The Doral City Council passed a series of ordinances on first or second hearing Wednesday night during its regular council meeting.
▪ On second reading, the council unanimously approved reconfiguring the Downtown Doral development. Downtown Doral Charter Elementary School was approved to be expanded. A 6-12 Center will be added, with the option for an amphitheater or performing arts space.
In addition, the developer, Codina Partners, will provide $1.5 million to construct a cultural arts pavilion adjacent to Downtown Doral Park as well as trolleys from downtown to the Medley Commuter Rail station.
Codina Partners also offered 1,000 feet of retail space for a storefront police station to be staffed by two bicycle patrol officers.
▪ On second reading, the council voted 4-1 in favor of an ordinance that would require any major zoning changes to go through a two-phase workshop process. Councilman Pete Cabrera dissented.
The ordinance, proposed by a group of residents, is intended to encourage more dialogue and better inform residents how the changes would affect them.
For instance, if a developer wanted to change the density allowed in a project or change a project from a shopping center to a condo tower, those changes would go through two mandatory workshops in addition to the usual process.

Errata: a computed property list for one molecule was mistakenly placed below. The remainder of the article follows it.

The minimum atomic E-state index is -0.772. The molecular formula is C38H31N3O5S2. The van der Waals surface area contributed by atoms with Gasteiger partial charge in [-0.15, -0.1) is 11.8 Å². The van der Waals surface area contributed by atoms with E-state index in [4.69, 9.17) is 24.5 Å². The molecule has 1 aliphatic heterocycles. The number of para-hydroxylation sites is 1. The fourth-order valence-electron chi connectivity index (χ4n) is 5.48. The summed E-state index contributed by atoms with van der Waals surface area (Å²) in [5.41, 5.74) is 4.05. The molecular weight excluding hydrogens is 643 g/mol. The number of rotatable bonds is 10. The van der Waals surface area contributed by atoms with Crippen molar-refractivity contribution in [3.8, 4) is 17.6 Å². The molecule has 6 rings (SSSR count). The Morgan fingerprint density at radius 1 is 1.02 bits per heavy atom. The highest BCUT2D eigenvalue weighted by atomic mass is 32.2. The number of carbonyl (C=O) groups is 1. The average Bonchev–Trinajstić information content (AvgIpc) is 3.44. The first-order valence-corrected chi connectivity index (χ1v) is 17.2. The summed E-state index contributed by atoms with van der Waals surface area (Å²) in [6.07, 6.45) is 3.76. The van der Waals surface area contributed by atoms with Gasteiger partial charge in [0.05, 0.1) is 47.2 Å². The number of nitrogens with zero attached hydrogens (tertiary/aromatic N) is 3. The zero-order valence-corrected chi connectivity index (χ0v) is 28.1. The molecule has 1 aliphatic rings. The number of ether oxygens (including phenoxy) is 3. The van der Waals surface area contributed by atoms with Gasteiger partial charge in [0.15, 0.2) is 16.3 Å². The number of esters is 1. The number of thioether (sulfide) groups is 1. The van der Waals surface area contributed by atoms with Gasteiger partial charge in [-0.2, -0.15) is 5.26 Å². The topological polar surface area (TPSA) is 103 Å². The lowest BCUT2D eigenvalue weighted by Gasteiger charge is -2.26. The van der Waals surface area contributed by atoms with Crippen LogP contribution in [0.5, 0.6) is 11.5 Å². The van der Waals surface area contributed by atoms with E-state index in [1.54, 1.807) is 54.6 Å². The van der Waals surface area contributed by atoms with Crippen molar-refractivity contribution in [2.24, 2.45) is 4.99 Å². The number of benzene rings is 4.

The first workshop would be open to all residents, the developers and city planners but would exclude council members. Residents say it would allow for direct communication with developers. The second workshop would include City Council members, who would approve or deny those changes during a later zoning meeting.
▪ On second reading, council members unanimously passed an ordinance that will require Doral property owners to eliminate or treat standing water within 48 hours. Council members said doing so will prevent mosquitoes from breeding.
The decision was made after the Zika virus made its way into the United States.
“Mosquitoes are known to transmit diseases, which include the Zika virus, West Nile virus, dengue fever, encephalitis, malaria and others,” Doral spokeswoman Maggie Santos said.
The first notice will give residents two days to fix the problem. Second notice will be a $150 citation; third notice will be a $250 citation.
“The intent of this ordinance is not to penalize property owners, but to educate them on the importance of maintaining their properties to reduce mosquitoes breeding,” Santos said.
▪ On May 11, the council passed the controversial ‘Sanctuary Project,” located at Northwest 41st Street and 94th Avenue, on first reading.
Instead of building 12 homes, the development company, Shoma Homes, requested to build 248 units with 32,000 square feet of retail space on seven acres. Thirty percent of those 248 units will be workforce housing units. The council turned down the request. The vote was 3-2. Council members Sandra Ruiz and Pete Cabrera dissented.
City Hall was packed, with more than 100 residents waiting to share their concerns about the project. They were scheduled to speak at 6 p.m. Instead, the item was pushed to the back of the agenda, and residents didn’t get to speak until after 1 a.m.
Residents complained about future congestion and the increase in density. The property only has one way in and out, on a one-way street; getting out would require a series of extra turns. Residents stressed it would only worsen the already congested Doral roads.
The item will next be heard for second reading on June 29.
It’s unclear what they will be voting on since the item was turned down on first reading.